CARDIN CALLS ON PRESIDENT-ELECT OBAMA TO ALLOW MARYLAND AND OTHER STATES TO SET STRICTER AUTO EMISSIONS STANDARDS
WASHINGTON - U.S. Senator Benjamin L. Cardin (D-MD), joined with Senator Barbara Boxer (D-CA), chairman of the Environment and Public Works Committee, and a bipartisan group of Senators in sending a letter to President-elect Obama urging him to move swiftly to fulfill his campaign promise allowing Maryland, California and more than a dozen other states to cut greenhouse gas (GHG) emissions from cars and trucks beyond federal levels in an effort to reduce global warning.
Senator Cardin, a member of the Senate Environment and Public Works Committee, has long been a proponent of granting what has become known as the "California Waiver." The waiver would allow states to adopt major pollution reduction measures that would reduce GHG emissions by 30% in all vehicles sold by 2016 as well as provide major reductions in summertime smog. The Bush Administration has refused repeatedly to grant the waiver, but President-elect Obama has said he supports granting the waiver and has made reducing GHG a priority of his incoming administration.
"The connection between global warming and greenhouse gas emissions is well documented by scientists," said Senator Cardin. "Marylanders and all Americans have a right to clean air and it's time that they have the right to set standards that will improve our environment and the health of Americans."
To date, a total of 15 states have adopted the waiver authority under the Clean Air Act and another four states are moving toward adopting the waiver. Together, those 19 states represent more than 150 million Americans - a majority of the U.S. population.
In 2007, Maryland enacted the Maryland Clean Car Act , which would reduce carbon dioxide emissions by an estimated 7.7.million metric tons by 2025, according to the Maryland Commission on Climate Change.
The text of the letter to President-elect Obama is below and a PDF of the letter is attached.
Dear Mr. President-elect:
We were so heartened when both you and Senator McCain said during the presidential campaign that you would support California's request for a waiver under the Clean Air Act to begin addressing global warming pollution from motor vehicles. We urge that under your leadership the next Administrator of the Environmental Protection Agency (EPA) move expeditiously to review California's request and address it pursuant to the requirements of the Clean Air Act.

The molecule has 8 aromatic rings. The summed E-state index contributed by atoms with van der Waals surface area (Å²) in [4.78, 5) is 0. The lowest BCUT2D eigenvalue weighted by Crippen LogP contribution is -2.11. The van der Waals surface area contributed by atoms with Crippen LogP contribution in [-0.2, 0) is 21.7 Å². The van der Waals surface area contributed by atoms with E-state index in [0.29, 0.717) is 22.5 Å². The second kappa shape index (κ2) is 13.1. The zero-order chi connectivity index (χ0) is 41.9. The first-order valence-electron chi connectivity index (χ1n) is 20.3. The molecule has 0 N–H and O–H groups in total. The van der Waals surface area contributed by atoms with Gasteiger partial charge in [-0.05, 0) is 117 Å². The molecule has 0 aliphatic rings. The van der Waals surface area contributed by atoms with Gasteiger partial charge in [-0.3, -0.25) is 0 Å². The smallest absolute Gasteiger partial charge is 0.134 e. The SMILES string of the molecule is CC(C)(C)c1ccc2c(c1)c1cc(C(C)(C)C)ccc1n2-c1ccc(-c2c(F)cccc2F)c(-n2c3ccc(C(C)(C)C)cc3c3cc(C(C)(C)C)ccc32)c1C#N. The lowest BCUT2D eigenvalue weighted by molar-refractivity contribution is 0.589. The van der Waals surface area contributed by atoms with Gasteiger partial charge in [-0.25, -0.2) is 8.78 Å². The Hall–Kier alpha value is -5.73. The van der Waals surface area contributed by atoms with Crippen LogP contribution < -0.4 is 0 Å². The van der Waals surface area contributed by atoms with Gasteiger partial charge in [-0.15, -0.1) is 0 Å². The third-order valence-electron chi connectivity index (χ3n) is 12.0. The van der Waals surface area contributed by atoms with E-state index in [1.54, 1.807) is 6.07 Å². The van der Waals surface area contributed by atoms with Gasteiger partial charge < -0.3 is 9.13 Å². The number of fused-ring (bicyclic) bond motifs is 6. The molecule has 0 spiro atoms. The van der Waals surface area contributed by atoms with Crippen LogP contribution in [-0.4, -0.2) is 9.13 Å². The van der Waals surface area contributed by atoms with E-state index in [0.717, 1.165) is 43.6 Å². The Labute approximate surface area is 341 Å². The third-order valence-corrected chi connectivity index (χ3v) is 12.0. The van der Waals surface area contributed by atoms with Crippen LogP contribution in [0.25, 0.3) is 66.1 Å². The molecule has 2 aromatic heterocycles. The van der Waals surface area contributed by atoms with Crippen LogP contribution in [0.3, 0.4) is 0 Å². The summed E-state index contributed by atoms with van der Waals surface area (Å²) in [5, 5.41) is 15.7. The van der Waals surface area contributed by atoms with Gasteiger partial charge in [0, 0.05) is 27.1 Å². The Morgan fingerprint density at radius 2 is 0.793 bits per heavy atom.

We are confident that the waiver would then be granted, as the law provides, and we would be honored to stand by your side to celebrate this major step forward for the environment and for our economy.
We know you appreciate why the California waiver is so important. When it comes to the challenge of global warming, time is not on our side. Every day that we delay action makes it harder to achieve the cuts in pollution that are needed to avoid the most dangerous effects of global warming. The time to start is now.
Granting California's request for waiver authority under section 209 of the Clean Air Act will in turn allow all other states to adopt the same program under section 177 of the Act. Fourteen other states have adopted California's standards, or are in the process of adopting them. Another four are moving toward adopting the California standards. All together, those 19 states represent more than 152,000,000 Americans - a majority of the U.S. population.
Granting California's waiver request would have an impact on greenhouse gas (GHG) emissions almost immediately. The California Air Resources Board (CARB) found that California's GHG standards would reduce greenhouse gas emissions beyond the levels anticipated under the federal fuel economy standards enacted last December in the landmark Energy Independence and Security Act (EISA). The CARB study concluded that if adopted nationwide, California's greenhouse gas standards would prevent 36 percent more greenhouse gas pollution between 2009 and 2016 than would be prevented by the federal fuel economy rules currently proposed pursuant to EISA. Moreover, in addition to carbon dioxide, California standards would include other greenhouse gases that are not addressed by fuel economy rules.
We recognize that the U.S. automobile industry is facing extraordinary challenges today. Congress is working to provide the appropriate assistance for the auto industry in meeting these challenges. However, we are also convinced that it is vital to ensure that the car companies will work toward significant reductions in greenhouse gas emissions. If the Administrator of the EPA granted the waiver pursuant to California's request, we would be able to achieve that goal.
Giving a green light to the California vehicle standards will bring critical economic benefits as well, by reducing oil consumption, reducing our dependence on imported oil, and spurring innovations and technological advances in energy efficiency and clean energy, which will create good jobs here at home. Granting the waiver will also send a powerful signal to the world that the United States is ready to be the leader in the global fight against climate change.
The Bush Administration's denial of the California waiver was unsupported by the law or science. EPA's own legal experts advised Administrator Johnson that his denial of the waiver would almost certainly be overturned by the courts. That case is currently working its way through the courts, but the nation, and the planet, cannot afford to wait.
The California waiver will not by itself solve the challenge of global warming. But by moving quickly to assure that EPA reconsiders California's waiver request, you have the opportunity to begin reducing global warming pollution, to move the nation away from our dependence on imported oil, and to restore American leadership on the issue of global warming.
Next Article Previous Article